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With more than 50 non-fiction books and numerous magazine articles to his credit, Allen Wyatt is an internationally recognized author. He is president of Sharon Parq Associates, a computer and publishing services company.
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If you teach a classroom of budding young scholars, you realize that the first steps on lifelong learning involve the fine skill of reading and writing. One way to help young children learn how to write is to work with individual letters. A common method of teaching the individual letters is to provide practice pages that have the letters formed with a series of dots or dashes. The children can then follow the dashes or connect the dots to create the letters themselves.
If you need to create such practice pages, then finding a font that will do the dotted or dashed letters is important. Fortunately, there are many sources from which you can find such fonts. The following are just a few of the Web sites from which you can download the font for free:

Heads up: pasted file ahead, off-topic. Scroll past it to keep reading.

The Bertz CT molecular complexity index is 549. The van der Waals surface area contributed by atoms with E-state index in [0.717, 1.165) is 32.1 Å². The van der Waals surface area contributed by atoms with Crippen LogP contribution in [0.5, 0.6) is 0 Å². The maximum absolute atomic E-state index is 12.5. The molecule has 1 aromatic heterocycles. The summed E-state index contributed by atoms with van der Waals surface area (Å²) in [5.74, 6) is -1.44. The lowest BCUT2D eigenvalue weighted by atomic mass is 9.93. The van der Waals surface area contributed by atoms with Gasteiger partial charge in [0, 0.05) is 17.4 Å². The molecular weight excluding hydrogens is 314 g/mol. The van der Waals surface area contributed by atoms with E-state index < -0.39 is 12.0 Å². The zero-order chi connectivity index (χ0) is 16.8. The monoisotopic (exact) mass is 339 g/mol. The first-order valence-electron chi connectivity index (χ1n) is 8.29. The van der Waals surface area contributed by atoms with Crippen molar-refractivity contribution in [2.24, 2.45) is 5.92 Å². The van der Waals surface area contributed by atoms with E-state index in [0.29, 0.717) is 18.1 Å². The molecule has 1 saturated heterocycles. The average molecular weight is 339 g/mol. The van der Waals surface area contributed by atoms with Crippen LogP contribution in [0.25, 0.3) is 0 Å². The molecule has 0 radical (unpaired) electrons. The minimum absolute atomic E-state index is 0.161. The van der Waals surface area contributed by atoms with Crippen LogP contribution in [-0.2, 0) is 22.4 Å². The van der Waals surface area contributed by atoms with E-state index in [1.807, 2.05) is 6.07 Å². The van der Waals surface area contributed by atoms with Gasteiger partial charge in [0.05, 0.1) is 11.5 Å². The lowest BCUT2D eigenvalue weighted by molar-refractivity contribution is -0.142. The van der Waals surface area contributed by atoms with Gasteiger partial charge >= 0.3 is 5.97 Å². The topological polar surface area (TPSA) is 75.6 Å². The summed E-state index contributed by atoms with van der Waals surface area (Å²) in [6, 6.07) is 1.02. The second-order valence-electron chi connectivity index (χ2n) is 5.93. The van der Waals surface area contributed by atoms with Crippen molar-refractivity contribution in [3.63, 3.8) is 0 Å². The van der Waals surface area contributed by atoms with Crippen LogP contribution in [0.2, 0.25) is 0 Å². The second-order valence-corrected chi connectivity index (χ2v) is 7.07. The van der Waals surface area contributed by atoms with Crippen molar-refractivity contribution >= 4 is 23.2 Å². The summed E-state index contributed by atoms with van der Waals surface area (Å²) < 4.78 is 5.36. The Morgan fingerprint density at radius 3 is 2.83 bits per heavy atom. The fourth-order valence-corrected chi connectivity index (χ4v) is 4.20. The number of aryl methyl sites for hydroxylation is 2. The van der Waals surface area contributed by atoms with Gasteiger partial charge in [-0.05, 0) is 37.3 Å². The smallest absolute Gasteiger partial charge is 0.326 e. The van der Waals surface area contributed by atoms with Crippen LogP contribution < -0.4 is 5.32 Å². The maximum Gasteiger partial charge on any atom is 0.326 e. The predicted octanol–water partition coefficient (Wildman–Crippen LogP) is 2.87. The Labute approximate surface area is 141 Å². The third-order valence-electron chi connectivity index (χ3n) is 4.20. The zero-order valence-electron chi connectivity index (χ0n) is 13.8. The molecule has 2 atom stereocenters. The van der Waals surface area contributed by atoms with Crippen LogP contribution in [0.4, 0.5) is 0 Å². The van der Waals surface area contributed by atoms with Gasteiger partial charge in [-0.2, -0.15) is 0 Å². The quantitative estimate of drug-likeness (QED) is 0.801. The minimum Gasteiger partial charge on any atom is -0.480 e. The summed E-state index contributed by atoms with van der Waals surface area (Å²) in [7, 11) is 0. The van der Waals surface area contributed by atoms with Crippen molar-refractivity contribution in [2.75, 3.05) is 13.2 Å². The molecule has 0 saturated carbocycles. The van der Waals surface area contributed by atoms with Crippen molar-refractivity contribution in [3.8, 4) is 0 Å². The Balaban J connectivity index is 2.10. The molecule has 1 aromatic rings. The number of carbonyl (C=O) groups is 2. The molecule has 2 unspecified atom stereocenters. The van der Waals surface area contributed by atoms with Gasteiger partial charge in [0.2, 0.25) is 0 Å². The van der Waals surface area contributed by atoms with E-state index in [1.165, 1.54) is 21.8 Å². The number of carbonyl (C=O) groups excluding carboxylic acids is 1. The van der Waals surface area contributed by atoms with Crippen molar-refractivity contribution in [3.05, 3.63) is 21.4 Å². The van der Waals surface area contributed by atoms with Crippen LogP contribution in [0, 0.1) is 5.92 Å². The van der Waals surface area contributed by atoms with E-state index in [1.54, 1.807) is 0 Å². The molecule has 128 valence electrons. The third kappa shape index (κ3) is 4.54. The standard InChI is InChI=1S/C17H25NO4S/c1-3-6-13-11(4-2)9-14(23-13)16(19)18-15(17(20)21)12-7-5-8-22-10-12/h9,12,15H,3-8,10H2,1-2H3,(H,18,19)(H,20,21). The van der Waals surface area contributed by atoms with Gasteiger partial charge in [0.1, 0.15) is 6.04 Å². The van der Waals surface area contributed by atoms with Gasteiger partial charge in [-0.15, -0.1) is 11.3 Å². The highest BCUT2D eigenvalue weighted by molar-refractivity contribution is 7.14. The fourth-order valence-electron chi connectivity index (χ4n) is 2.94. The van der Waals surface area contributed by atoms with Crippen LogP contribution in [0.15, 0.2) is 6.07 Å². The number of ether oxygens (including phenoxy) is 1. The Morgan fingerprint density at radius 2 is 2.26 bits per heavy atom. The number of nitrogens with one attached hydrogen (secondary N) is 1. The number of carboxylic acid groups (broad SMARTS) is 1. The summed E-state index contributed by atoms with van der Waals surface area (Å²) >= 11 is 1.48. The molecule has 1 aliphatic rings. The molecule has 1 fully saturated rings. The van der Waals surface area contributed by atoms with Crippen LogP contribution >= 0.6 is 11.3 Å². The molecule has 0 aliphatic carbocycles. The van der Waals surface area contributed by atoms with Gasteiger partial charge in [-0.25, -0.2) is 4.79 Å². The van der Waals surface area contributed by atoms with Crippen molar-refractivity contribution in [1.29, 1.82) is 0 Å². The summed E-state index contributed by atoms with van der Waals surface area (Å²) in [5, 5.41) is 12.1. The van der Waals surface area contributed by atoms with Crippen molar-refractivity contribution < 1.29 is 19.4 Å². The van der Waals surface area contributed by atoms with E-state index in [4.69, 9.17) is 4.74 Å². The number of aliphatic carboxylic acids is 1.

If the above fonts aren't exactly what you want, you might also check out some specialty fonts or fonts that emulate old dot-matrix printers. There are more dots that make up the letters, and they are closer together. Here are a few places to look:
If you don't mind paying a few dollars, you can also find fonts like this at the following Web sites:
Make sure you take the time to look around and determine which font will work best for your needs. All of the fonts are slightly different, and will therefore produce different results.
You can even take your efforts a step further, and find places on the Web where the practice pages are already put together for you. Here are just a few of the many places where you can find such resources:
WordTips is your source for cost-effective Microsoft Word training. (Microsoft Word is the most popular word processing software in the world.) This tip (369) applies to Microsoft Word 97, 2000, 2002, and 2003.
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